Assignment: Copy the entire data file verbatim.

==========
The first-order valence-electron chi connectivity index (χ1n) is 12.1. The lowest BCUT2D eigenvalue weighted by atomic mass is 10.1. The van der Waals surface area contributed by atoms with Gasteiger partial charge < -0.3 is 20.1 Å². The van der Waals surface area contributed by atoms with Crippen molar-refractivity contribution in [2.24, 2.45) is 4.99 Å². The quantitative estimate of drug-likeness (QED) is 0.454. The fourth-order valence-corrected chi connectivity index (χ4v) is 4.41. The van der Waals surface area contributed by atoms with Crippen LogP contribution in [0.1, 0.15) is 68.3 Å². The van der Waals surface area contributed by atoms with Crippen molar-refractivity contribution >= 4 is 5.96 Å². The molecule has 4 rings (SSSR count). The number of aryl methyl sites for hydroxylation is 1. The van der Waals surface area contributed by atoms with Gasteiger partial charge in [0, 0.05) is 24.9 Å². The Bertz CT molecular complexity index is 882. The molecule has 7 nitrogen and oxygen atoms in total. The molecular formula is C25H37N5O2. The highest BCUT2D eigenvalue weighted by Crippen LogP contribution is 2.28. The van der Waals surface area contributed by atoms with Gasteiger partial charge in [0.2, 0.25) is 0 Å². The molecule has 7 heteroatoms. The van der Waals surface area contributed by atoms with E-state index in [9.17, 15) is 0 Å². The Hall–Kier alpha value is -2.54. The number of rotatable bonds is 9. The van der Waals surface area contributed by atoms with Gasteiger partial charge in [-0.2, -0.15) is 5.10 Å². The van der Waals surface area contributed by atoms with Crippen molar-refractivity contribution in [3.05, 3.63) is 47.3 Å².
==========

The first-order valence-electron chi connectivity index (χ1n) is 12.1. The lowest BCUT2D eigenvalue weighted by atomic mass is 10.1. The van der Waals surface area contributed by atoms with Gasteiger partial charge < -0.3 is 20.1 Å². The van der Waals surface area contributed by atoms with Crippen molar-refractivity contribution in [2.24, 2.45) is 4.99 Å². The quantitative estimate of drug-likeness (QED) is 0.454. The fourth-order valence-corrected chi connectivity index (χ4v) is 4.41. The van der Waals surface area contributed by atoms with Crippen LogP contribution in [0.1, 0.15) is 68.3 Å². The van der Waals surface area contributed by atoms with Crippen molar-refractivity contribution >= 4 is 5.96 Å². The molecule has 4 rings (SSSR count). The number of aryl methyl sites for hydroxylation is 1. The van der Waals surface area contributed by atoms with Gasteiger partial charge in [0, 0.05) is 24.9 Å². The Bertz CT molecular complexity index is 882. The molecule has 7 nitrogen and oxygen atoms in total. The molecular formula is C25H37N5O2. The highest BCUT2D eigenvalue weighted by Crippen LogP contribution is 2.28. The van der Waals surface area contributed by atoms with Gasteiger partial charge in [0.2, 0.25) is 0 Å². The molecule has 7 heteroatoms. The van der Waals surface area contributed by atoms with E-state index in [9.17, 15) is 0 Å². The Hall–Kier alpha value is -2.54. The number of rotatable bonds is 9. The van der Waals surface area contributed by atoms with Gasteiger partial charge in [-0.2, -0.15) is 5.10 Å². The van der Waals surface area contributed by atoms with Crippen molar-refractivity contribution in [3.05, 3.63) is 47.3 Å².